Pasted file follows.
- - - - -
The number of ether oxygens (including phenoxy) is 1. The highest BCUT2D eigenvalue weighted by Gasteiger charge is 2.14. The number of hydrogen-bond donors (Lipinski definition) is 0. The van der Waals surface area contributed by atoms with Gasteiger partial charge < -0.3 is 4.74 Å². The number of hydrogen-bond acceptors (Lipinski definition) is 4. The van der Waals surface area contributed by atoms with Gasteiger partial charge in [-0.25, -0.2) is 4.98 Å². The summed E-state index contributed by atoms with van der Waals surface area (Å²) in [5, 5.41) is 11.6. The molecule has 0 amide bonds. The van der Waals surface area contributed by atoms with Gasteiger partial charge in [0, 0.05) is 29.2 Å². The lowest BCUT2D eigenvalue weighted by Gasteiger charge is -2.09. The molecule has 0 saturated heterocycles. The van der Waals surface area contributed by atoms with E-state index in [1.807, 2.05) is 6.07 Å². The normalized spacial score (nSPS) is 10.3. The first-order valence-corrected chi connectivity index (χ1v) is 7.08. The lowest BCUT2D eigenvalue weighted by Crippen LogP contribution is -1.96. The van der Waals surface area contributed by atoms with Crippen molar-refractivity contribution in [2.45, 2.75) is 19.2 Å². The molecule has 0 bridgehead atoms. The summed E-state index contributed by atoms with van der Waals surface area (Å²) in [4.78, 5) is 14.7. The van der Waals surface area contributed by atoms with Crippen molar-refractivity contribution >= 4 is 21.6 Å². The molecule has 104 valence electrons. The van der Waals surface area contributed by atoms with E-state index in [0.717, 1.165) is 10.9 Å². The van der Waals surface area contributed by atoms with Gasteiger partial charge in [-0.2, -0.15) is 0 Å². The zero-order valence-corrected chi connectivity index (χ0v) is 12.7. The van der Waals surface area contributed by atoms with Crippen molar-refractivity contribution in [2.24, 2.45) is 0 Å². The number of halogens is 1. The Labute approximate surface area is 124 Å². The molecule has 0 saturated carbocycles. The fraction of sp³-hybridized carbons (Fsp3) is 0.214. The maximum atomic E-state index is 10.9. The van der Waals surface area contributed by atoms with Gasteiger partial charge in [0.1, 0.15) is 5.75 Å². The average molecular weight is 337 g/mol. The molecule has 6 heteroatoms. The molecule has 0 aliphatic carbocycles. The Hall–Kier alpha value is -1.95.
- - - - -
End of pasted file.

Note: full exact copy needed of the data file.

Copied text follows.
The number of ether oxygens (including phenoxy) is 1. The highest BCUT2D eigenvalue weighted by Gasteiger charge is 2.14. The number of hydrogen-bond donors (Lipinski definition) is 0. The van der Waals surface area contributed by atoms with Gasteiger partial charge < -0.3 is 4.74 Å². The number of hydrogen-bond acceptors (Lipinski definition) is 4. The van der Waals surface area contributed by atoms with Gasteiger partial charge in [-0.25, -0.2) is 4.98 Å². The summed E-state index contributed by atoms with van der Waals surface area (Å²) in [5, 5.41) is 11.6. The molecule has 0 amide bonds. The van der Waals surface area contributed by atoms with Gasteiger partial charge in [0, 0.05) is 29.2 Å². The lowest BCUT2D eigenvalue weighted by Gasteiger charge is -2.09. The molecule has 0 saturated heterocycles. The van der Waals surface area contributed by atoms with E-state index in [1.807, 2.05) is 6.07 Å². The normalized spacial score (nSPS) is 10.3. The first-order valence-corrected chi connectivity index (χ1v) is 7.08. The lowest BCUT2D eigenvalue weighted by Crippen LogP contribution is -1.96. The van der Waals surface area contributed by atoms with Crippen molar-refractivity contribution in [2.45, 2.75) is 19.2 Å². The molecule has 0 bridgehead atoms. The summed E-state index contributed by atoms with van der Waals surface area (Å²) in [4.78, 5) is 14.7. The van der Waals surface area contributed by atoms with Crippen molar-refractivity contribution >= 4 is 21.6 Å². The molecule has 104 valence electrons. The van der Waals surface area contributed by atoms with E-state index in [0.717, 1.165) is 10.9 Å². The van der Waals surface area contributed by atoms with Gasteiger partial charge in [-0.2, -0.15) is 0 Å². The zero-order valence-corrected chi connectivity index (χ0v) is 12.7. The van der Waals surface area contributed by atoms with Crippen molar-refractivity contribution in [2.24, 2.45) is 0 Å². The number of halogens is 1. The Labute approximate surface area is 124 Å². The molecule has 0 saturated carbocycles. The fraction of sp³-hybridized carbons (Fsp3) is 0.214. The maximum atomic E-state index is 10.9. The van der Waals surface area contributed by atoms with Gasteiger partial charge in [0.1, 0.15) is 5.75 Å². The average molecular weight is 337 g/mol. The molecule has 6 heteroatoms. The molecule has 0 aliphatic carbocycles. The Hall–Kier alpha value is -1.95.